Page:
palimpsest n. 1. a parchment or other surface in which later writing has been superimposed on effaced earlier writing. 2. something bearing visible traces of an earlier form
They’ve finally closed the Foundry. It’s been on the cards for a while – to the various outrage and disbelief of London’s couriers and hipsters, Park Plaza are going to build a “hotel and retail space” on the site. But it had to happen; there was no way such a prime location was going to be passed over indefinitely. If I were in the business of building luxury hotels, I’d build one there. It’s on a major junction (with enough space around it that the building will be visible all the way from the Old Street roundabout), right in the middle of Hoxton, which has just the right trendy/arty/hipster vibe, whilst being conveniently right on the edge of the City. If I were flying in from my TriBeCa loft in New York for a breakfast meeting with my shareholders, Hotel Hoxton would make me feel perfectly at home. And, as people have been pointing out for quite a while, the artists and squatters stopped moving into Hoxton years ago. They’re all heading for Camberwell and Tottenham now, priced out by the media professionals – who will in turn be diluted by the pinstripes ebbing out from the City. A 10-minute morning stroll to Exchange Square for your Pret sandwiches and professional engagements, then a lazy cab back to Old Street in the evening, freshen up at the hotel, and cocktails and sushi in Hoxton Square. Nice, if that’s your sort of thing.
But the Foundry is such a loss. Ride past it any evening of the week, from about 6, and you’d see dozens of battered, stickered bikes (hundreds on a Friday) locked all along the railings outside, and half the city’s couriers packed onto the big wide pavement outside, whatever the weather, still bristling with radios and bags, guzzling cheap lager from the bar (or cheaper cans from the off-licence over the road), glowing with the euphoria, exhaustion and sweat of a day on the road, breaking off from conversations for a cheer or a slap on the back as someone else pulls up, stumbling or darting in and out of the crowd on a mission to round people up for an alleycat, or borrow a fiver, or find out if that rumour is really true about how…
The Foundry was home, family, our own place. After a day of being shouted at by pedestrians, cut up by cabbies, undertaken by motorbikes, ignored by controllers, patronized by receptionists and hit on by security guards, the Foundry was where people would be on your side. They’d ask how your day went, and sympathize, and understand, and care when you told them. You’d be the protagonist in your own story again, rather than just the small, soft, insignificant cyclist being hit by a car in the corner of the big picture – Like Breugel’s Icarus, tumbling unnoticed into the sea while the world carries on without him. And there’d be mutual respect and admiration, rather than the contempt, pity, and plain confusion with which most people seem to view our job. Fellow couriers judge you by the standards you want to be judged by – rather than commenting on my arse or accent, like every other receptionist and security guard in town, people at the Foundry would remark that they’d seen me going particularly fast today, or that I did well in that shouting match with the van driver on Oxford Street.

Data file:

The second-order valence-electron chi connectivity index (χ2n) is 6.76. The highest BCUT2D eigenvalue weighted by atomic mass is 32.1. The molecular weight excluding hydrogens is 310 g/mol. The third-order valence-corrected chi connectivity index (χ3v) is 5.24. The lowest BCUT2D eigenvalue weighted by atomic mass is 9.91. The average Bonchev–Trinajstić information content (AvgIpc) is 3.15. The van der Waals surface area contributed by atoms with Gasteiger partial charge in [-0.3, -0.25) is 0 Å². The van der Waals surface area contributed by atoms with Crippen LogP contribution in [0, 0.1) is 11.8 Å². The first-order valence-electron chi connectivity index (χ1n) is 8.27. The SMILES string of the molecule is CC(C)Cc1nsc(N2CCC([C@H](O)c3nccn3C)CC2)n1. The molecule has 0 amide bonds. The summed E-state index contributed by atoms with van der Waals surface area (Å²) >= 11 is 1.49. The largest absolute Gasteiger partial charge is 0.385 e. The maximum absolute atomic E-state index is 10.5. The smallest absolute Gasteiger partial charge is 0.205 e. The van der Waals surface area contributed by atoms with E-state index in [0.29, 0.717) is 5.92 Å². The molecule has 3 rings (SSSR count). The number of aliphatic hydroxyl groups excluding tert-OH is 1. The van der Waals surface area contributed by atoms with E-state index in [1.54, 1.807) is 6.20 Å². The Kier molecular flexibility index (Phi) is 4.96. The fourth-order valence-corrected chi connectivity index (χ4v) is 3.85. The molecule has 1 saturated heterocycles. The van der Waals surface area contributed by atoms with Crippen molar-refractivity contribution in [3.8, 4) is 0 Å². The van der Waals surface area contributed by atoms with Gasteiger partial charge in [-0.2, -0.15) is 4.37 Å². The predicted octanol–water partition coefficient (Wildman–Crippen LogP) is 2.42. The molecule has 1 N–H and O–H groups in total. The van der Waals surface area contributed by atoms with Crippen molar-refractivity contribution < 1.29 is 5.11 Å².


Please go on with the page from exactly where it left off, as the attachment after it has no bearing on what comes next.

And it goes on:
Of course, this solidarity transcends mere geography, and will just as easily alight upon the Duke, or Fullcity, or wherever else people gravitate to now the Foundry’s gone. But, as the scaffolding and tarpaulins go up, and half the junction’s blocked off, and the whole thing’s pulled to pieces, the bulldozers will be pulling up the anchor of a huge sprawling web of collective experiences and memories that, yes, will continue to exist, but without the physical underpinnings that brought them together in the first place. Perhaps they’ll be all the stronger – after all, nostalgia is a powerful and compelling thing, and the days of the Foundry will now pass into legend. One more thing to mock the newbies with: “back when we were at the Foundry… oh, sorry – before your time”.
The Foundry looked like the bastard child of a well-trodden local pub and a squatful of art students. Most of the furniture was decades old and might well have been salvaged from skips. There were strange junk sculptures and banks of old flickering TV screens around the place. People who know more than I do about such things spoke very highly of the music. But the best thing was the graffiti. Along with big names like Faile and Banksy, countless clientele had left their marks over the years, and over the top of those that went before. The women’s toilets, for example, were a riot of wit, profanity, colour and beauty, with not a single empty bit of wall – the perfect physical manifestation of how a place becomes imbued with the images and ideas and memories of those that have passed through it.